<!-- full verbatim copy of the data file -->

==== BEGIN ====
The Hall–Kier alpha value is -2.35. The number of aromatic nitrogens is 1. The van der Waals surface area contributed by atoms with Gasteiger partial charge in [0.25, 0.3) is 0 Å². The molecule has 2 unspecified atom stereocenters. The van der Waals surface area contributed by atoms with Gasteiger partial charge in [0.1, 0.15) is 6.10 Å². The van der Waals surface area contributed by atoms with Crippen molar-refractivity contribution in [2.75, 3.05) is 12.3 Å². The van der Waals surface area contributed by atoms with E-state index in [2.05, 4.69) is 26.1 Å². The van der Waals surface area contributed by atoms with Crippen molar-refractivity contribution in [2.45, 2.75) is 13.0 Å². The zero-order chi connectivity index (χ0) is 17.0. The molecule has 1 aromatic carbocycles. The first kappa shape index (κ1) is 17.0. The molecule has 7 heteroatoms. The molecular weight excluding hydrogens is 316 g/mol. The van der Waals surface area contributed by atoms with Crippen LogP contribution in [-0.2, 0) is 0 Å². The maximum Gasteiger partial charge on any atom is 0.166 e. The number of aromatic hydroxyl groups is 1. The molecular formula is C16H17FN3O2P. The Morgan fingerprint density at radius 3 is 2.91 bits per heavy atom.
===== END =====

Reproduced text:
The Hall–Kier alpha value is -2.35. The number of aromatic nitrogens is 1. The van der Waals surface area contributed by atoms with Gasteiger partial charge in [0.25, 0.3) is 0 Å². The molecule has 2 unspecified atom stereocenters. The van der Waals surface area contributed by atoms with Gasteiger partial charge in [0.1, 0.15) is 6.10 Å². The van der Waals surface area contributed by atoms with Crippen molar-refractivity contribution in [2.75, 3.05) is 12.3 Å². The van der Waals surface area contributed by atoms with E-state index in [2.05, 4.69) is 26.1 Å². The van der Waals surface area contributed by atoms with Crippen molar-refractivity contribution in [2.45, 2.75) is 13.0 Å². The zero-order chi connectivity index (χ0) is 17.0. The molecule has 1 aromatic carbocycles. The first kappa shape index (κ1) is 17.0. The molecule has 7 heteroatoms. The molecular weight excluding hydrogens is 316 g/mol. The van der Waals surface area contributed by atoms with Crippen LogP contribution in [-0.2, 0) is 0 Å². The maximum Gasteiger partial charge on any atom is 0.166 e. The number of aromatic hydroxyl groups is 1. The molecular formula is C16H17FN3O2P. The Morgan fingerprint density at radius 3 is 2.91 bits per heavy atom.